An Electronic Discovery Blog covering News, Articles
and Thoughts for the Legal and Corporate Community Author: Alexander H. Lubarsky, LL.M., Esq. - firstname.lastname@example.org - Tel. (415) 533-4166 OR 800-375-4222 THIS BLAWG IS NOT AFFILIATED WITH THE WEB SITES WWW.DISCOVERYRESOURCES.ORG OR WWW.DISCOVERYRESOURCES.COM
Thursday, March 11, 2004
The Attorney-Client Privilege - Is it Airtight? The Attorney-Client Privilege - Is it Airtight?
Law students doing their Summer internships as well as young associates are trained to do two things well: minimize the Ms. Pac-Man screen when the Senior Partner pops into the office and claim that anything between a client and counsel that may be part of a discovery population is privileged.
As with every rule, there are exceptions. In certain types of litigation, the exception may become the rule.
Take attorney malpractice matters for instance. Not that I can speak from experience on this topic (thankfully) but imagine what disadvantage the client would find herself in if the attorney was able to simply exclude the damning documents and communications evidencing her malfeasance simply by playing the attorney-client (hereinafter "A/C" privilege card). Not surprisingly, nearly all states have refused to allow the exclusion of evidence based on A/C in attorney malpractice suits. California embodies this A/C exception in Section 958 of its Evidence Code.
"There is not AC Privilege ... as to a communication relevant to an issue of breach by the lawyer or the client, of a duty arising out of the lawyer-client relationship."
A large law firm, tried to argue that key incriminating communications should be excluded due to A/C as they struggled to defend a large attorney malpractice claim. With full knowledge of the language and intent behind Section 958, the firm relentlessly claimed A/C. The result? Get this, a whopping 27.7 million dollar sanction for abusing the claim of privilege where it clearly is inapplicable by operation of law. That's right, twenty-seven million buckaroos... enough cheeseburgers to circle the earth forty-six times... the GDP of Benin. As my mentor, Rob Lekowski, would undoubtedly comment... Whoooooa Nelly!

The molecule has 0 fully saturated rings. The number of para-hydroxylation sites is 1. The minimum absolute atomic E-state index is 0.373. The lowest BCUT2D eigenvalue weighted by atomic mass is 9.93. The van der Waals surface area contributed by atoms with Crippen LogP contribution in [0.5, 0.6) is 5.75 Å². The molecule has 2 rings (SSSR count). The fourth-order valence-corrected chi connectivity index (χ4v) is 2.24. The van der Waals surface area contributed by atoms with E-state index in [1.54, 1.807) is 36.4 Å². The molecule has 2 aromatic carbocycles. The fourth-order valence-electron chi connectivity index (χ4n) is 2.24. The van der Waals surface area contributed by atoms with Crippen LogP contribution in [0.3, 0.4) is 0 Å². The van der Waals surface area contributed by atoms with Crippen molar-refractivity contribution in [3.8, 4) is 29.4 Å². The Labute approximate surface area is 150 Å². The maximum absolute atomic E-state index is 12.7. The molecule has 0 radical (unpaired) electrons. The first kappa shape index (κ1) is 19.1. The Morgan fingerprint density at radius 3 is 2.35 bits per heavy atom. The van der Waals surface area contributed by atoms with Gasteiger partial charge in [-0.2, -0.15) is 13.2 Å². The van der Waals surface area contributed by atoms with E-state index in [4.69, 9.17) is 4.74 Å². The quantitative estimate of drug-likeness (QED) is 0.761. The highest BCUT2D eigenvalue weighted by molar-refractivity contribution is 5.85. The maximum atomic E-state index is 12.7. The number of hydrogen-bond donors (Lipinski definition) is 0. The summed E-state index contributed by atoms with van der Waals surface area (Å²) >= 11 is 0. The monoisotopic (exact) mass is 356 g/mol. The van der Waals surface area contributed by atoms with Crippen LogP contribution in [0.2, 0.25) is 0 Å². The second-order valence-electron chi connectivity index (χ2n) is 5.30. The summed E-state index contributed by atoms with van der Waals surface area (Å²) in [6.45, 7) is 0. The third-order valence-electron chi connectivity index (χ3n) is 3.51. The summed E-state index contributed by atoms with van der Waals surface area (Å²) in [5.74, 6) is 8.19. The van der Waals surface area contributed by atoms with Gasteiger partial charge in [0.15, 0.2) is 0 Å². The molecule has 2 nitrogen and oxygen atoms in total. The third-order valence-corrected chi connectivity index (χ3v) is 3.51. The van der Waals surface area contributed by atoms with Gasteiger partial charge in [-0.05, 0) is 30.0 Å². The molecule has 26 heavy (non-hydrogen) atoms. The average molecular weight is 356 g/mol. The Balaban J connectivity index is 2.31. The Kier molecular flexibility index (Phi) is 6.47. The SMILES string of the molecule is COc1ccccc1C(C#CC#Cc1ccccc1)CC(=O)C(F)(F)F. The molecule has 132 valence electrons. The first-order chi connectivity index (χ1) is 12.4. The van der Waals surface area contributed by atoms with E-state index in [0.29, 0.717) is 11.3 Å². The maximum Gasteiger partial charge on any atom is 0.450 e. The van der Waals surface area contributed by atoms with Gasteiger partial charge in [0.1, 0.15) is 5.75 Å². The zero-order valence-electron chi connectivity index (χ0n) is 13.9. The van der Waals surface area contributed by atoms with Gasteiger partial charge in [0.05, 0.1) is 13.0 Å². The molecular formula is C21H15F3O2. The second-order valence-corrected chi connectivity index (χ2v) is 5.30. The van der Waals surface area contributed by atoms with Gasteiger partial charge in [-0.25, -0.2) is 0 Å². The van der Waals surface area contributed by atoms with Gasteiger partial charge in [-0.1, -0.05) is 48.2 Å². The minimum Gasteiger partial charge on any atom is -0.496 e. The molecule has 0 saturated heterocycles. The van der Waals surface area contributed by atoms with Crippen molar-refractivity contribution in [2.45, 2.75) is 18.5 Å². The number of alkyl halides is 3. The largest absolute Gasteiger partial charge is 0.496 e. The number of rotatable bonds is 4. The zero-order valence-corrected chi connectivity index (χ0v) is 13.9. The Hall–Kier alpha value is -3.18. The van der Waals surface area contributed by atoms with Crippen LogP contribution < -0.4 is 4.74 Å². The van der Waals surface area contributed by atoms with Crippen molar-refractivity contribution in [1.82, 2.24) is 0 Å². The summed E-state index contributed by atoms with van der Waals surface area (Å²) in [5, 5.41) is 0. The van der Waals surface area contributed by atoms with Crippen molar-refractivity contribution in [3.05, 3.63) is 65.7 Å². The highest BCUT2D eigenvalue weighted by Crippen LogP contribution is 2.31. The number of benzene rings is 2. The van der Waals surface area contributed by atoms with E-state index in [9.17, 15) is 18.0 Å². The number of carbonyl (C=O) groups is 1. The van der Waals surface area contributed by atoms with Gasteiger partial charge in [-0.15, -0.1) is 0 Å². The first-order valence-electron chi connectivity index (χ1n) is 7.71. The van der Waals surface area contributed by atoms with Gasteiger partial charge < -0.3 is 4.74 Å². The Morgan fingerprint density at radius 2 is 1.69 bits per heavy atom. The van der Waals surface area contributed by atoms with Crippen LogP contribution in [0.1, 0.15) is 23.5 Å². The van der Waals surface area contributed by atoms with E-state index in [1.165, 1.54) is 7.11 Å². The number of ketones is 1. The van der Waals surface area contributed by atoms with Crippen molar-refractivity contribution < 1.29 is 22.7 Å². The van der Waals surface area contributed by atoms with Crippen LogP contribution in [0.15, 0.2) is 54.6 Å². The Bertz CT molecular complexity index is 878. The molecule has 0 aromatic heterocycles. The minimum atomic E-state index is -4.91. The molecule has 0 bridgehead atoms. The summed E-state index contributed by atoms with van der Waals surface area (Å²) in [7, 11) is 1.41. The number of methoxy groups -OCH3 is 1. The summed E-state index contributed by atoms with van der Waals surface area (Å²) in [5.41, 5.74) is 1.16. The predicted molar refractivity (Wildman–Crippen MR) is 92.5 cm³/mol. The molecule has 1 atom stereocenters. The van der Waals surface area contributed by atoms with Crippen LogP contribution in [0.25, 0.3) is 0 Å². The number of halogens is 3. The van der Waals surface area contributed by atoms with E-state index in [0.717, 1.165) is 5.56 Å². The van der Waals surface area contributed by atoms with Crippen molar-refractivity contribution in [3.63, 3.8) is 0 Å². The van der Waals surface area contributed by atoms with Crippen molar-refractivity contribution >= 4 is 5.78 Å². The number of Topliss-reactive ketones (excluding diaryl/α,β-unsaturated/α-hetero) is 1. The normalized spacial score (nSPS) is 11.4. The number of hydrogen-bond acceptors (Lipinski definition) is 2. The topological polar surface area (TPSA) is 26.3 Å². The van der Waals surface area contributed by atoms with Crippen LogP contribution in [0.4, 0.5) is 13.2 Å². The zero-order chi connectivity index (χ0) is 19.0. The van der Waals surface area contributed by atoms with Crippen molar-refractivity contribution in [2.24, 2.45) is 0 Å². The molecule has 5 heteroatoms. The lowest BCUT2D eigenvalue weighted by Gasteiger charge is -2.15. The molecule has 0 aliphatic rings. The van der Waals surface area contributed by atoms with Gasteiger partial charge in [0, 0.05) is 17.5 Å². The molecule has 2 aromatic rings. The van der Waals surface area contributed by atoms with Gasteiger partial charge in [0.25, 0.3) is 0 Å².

Does this exception to the rule complicate ED processing? Well, what new evidentiary issue does NOT tend to throw a wrench into the ED process?
Be cautioned, don't rely on standard pre-processing query filters to automatically exclude data such as e-mail messages where the attorneys name and a client's name appear in either the to or from Outlook fields. Although this is often an ingenious strategy when it comes to legitimate A/C privilege retention, it will work against involved in a dispute in which the attorney-client relationship itself is in dispute.
Sometimes thing that appear so certain and time-tested such as the trusty old A/C privilege can be turned on their heads. The sun may not always rise in the East.
posted by Alexander | 1:38 AM
Sunday, March 07, 2004
Last Year's House of Horrors... Last Year's House of Horrors...
Reviewing many of the key e-discovery decisions of 2003, was not unlike the summer of 1978 - the golden era of horror filsms - Halloween, Attack of the Killer Tomatoes, Omen II and Magic. I don't think I slept in 1978. At the very least, I avoided puppet shows, trick-or-treating and ordered my BLT sandwhiches without the T's.
What 1978 was to a frightened fifth grader, 2003 was to corporate counsel. The E-discovery decisions that came down last year were enough to make Michael Meyers himself have nightmares. These rulings didn't even need Jamie Lee Curtis to deliver ghastly gore....